Violations of the CEA often involve highly technical and complicated trading schemes. To prosecute these violations effectively, attorneys and investigators must be experts in the functioning of markets. CFTC enforcement personnel are specially trained to handle these matters, unlike DOJ prosecutors who are more likely to be generalists, unfamiliar with the mechanics of derivatives trading and the interstices of the Act and regulations. While DOJ attorneys do an excellent job in their prosecutorial functions, it is simply asking too much to expect them to be expert in the types of complexities that our enforcement attorneys deal with on a daily basis.
Because of the complexity of cases under the CEA, DOJ prosecutors have been reluctant to take on these matters or have required that CFTC staff be assigned to assist DOJ prosecutors.
Because DOJ prosecutors are responsible for a broad array of cases, including violent crime and money laundering, it is difficult to get them to commit scarce resources to prosecute complicated financial fraud and manipulation cases.
Coordination of civil and criminal investigations between agencies can delay effective enforcement and complicate proceedings, providing unintended advantages to criminals.
If the CFTC were to be given criminal prosecution authority, I think it would significantly enhance the deterrent effects of the existing regulatory scheme. The likelihood of criminal prosecution would increase and wrongdoers would have to raise their concern about the potential consequences of criminal conviction and penalties.
Other financial regulators around the world, including the Financial Services Authority (FSA) in the United Kingdom and the regulator in Australia already have such criminal authorities. I’ve spoken recently with several of my colleagues, current and former commissioners, Republicans and Democrats. This proposal makes sense to them and I’m hopeful that it will be considered by Congress.
When people violate the law and fleece folks out of their money, they should go to jail. We should have the ability to do more than simply civil penalties.
I think the American people are sick and tired of letting swindlers get away without proper punishment. The CFTC should be given these additional criminal authorities so that we can again return to doing job one: protecting consumers.
Presidential Transition Team
There used to be an imposing bronze plaque with the visage of the Securities and Exchange Commission's third chairman, William O. Douglas, in the entrance hall of the old SEC building, emblazoned the inspiring legend, "We are the Investor's Advocate." I think with appropriate laws, rules and regulations—and remembering that mantra—we will be doing the job expected of us.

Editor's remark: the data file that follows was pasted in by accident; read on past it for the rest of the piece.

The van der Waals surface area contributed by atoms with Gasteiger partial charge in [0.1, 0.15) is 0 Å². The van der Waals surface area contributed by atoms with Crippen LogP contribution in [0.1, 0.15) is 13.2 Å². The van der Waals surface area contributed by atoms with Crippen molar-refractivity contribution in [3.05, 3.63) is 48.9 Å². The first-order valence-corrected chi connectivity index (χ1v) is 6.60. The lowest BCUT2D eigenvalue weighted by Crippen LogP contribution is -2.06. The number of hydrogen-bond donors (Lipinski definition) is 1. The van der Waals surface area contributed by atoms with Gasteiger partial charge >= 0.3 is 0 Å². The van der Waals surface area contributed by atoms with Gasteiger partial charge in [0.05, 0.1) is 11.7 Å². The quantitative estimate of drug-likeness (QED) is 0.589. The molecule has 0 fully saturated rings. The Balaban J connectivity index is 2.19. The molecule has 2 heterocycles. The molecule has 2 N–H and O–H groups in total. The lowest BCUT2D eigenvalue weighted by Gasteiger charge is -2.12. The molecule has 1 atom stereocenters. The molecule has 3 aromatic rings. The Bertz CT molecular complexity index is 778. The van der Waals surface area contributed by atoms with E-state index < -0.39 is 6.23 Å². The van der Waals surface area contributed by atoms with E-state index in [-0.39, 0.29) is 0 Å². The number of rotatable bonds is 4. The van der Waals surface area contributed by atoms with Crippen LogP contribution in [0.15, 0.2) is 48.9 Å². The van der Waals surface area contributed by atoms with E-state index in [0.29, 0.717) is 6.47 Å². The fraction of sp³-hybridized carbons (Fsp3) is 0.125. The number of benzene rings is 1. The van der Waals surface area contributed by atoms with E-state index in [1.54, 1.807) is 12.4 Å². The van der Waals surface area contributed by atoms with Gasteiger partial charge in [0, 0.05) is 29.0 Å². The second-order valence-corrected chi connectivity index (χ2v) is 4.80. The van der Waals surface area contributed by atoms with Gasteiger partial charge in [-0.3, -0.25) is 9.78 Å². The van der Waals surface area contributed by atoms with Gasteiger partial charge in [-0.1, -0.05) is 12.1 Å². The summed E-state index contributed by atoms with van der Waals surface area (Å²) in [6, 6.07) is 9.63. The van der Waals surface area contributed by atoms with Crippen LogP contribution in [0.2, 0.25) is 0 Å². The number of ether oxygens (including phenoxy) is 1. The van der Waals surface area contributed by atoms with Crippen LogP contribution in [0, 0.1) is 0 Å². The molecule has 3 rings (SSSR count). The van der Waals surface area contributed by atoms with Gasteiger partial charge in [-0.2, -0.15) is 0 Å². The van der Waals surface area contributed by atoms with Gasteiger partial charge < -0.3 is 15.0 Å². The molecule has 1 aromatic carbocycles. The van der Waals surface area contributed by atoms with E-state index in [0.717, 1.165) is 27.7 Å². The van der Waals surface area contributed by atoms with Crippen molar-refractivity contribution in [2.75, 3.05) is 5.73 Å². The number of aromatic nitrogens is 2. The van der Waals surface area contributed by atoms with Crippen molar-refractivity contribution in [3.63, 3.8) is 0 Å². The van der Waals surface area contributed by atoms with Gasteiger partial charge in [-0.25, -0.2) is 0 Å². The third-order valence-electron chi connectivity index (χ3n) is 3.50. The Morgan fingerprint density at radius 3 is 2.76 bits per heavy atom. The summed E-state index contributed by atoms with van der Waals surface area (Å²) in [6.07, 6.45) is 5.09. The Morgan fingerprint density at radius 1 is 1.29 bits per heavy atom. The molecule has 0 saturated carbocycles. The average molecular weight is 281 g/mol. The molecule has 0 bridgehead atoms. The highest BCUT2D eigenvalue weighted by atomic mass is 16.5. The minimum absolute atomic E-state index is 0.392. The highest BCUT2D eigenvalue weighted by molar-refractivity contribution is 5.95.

The SEC is now housed in the DOJ building next to Union Station. The older building where that plaque was displayed, interestingly, housed the PTT – the Presidential Transition Team. It couldn’t be more appropriate.
As Scott mentioned, I served on the PTT Agency Review Team for USDA. I was honored to be the co-lead with Carole Jett who is now serving as Secretary Vilsack’s Deputy Chief of Staff—a job with which I am fairly familiar.
All of us involved with PTT were asked not to talk about the specifics of our PTT efforts, so I’m restrained in what I can tell you about our work. That said, I am at liberty to give you a little bit of insight and background.
Despite what many thought, the job was pretty narrowly defined. That didn’t stop folks from asking me all sorts of things. I was asked, for example, to try and help settle outstanding law suits, pass along lengthy letters to the then-President-elect. While my role in personnel matters was very limited, that didn’t stop me from being sent more than 1,000 resumes. I passed them all along as best I could. We had nothing to do with the inaugural, yet people continued to ask for tickets, up until the afternoon of January 20th! I even had someone who wanted me to try and get an Obama coffee (a blend of Kenyan and Hawaiian varieties) served at the balls.
In truth, our job was primarily a diagnostic endeavor. We didn’t create new policy or procedures. We simply reviewed what was going on at USDA—the good the bad and the ugly—and there was a little of each. We then looked at what Barack Obama had said during the campaign and tried to suggest ways for the new Administration to move forward. We provided some options. We didn’t come up with this stuff by ourselves. In fact we held many outreach meetings with advocates and individuals seeking input. Many of you were part of that effort. Our client, if you will, was really the Secretary-Designate and our job was to transition out of transition.
I can tell you that we had a great team and that we all volunteered long hours for roughly two months—some of us were even involved even longer, having been doing pre-election transition work. On one day in November, I received nearly 1,000 e-mails, something that has never happened to me before, and I hope never does again.
I think we did a really good job and hope the new Secretary shares that view. I think he does. I’m very pleased and impressed with Secretary Vilsack and believe he is going to be a great Secretary of Agriculture. He has already established a super core team in the Cage and I think you will soon see some further announcements that will impress all of you.
We have experienced a topsy-turvy ride, not just in the economy and in commodity markets, but with the election and the war. Last year was a year that asked a lot of questions about where we were headed. I’m hopeful that this year will provide some answers. Like you, I’m hopeful that we are again going to make some real progress on important issues—issues that matter to people in their daily lives.
Thank you for the opportunity to be with you today.
Last Updated: June 10, 2010